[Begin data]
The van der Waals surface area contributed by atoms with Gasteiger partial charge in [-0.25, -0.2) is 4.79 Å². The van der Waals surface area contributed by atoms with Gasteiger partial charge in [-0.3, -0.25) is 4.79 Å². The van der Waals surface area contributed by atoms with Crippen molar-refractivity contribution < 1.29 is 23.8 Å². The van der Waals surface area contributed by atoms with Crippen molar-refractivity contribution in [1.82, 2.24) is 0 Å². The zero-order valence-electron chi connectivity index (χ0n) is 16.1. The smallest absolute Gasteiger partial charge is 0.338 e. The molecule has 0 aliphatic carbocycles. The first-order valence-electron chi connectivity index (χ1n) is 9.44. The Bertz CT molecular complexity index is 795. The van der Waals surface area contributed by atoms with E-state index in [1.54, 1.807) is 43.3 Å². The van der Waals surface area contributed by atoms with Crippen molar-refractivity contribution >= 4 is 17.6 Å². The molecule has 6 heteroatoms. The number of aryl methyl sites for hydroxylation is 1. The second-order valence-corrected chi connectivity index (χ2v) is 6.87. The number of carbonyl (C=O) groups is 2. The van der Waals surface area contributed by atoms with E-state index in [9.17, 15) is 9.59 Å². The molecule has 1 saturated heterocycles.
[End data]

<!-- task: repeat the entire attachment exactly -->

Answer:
The van der Waals surface area contributed by atoms with Gasteiger partial charge in [-0.25, -0.2) is 4.79 Å². The van der Waals surface area contributed by atoms with Gasteiger partial charge in [-0.3, -0.25) is 4.79 Å². The van der Waals surface area contributed by atoms with Crippen molar-refractivity contribution < 1.29 is 23.8 Å². The van der Waals surface area contributed by atoms with Crippen molar-refractivity contribution in [1.82, 2.24) is 0 Å². The zero-order valence-electron chi connectivity index (χ0n) is 16.1. The smallest absolute Gasteiger partial charge is 0.338 e. The molecule has 0 aliphatic carbocycles. The first-order valence-electron chi connectivity index (χ1n) is 9.44. The Bertz CT molecular complexity index is 795. The van der Waals surface area contributed by atoms with E-state index in [1.54, 1.807) is 43.3 Å². The van der Waals surface area contributed by atoms with Crippen molar-refractivity contribution >= 4 is 17.6 Å². The molecule has 6 heteroatoms. The number of aryl methyl sites for hydroxylation is 1. The second-order valence-corrected chi connectivity index (χ2v) is 6.87. The number of carbonyl (C=O) groups is 2. The van der Waals surface area contributed by atoms with E-state index in [9.17, 15) is 9.59 Å². The molecule has 1 saturated heterocycles.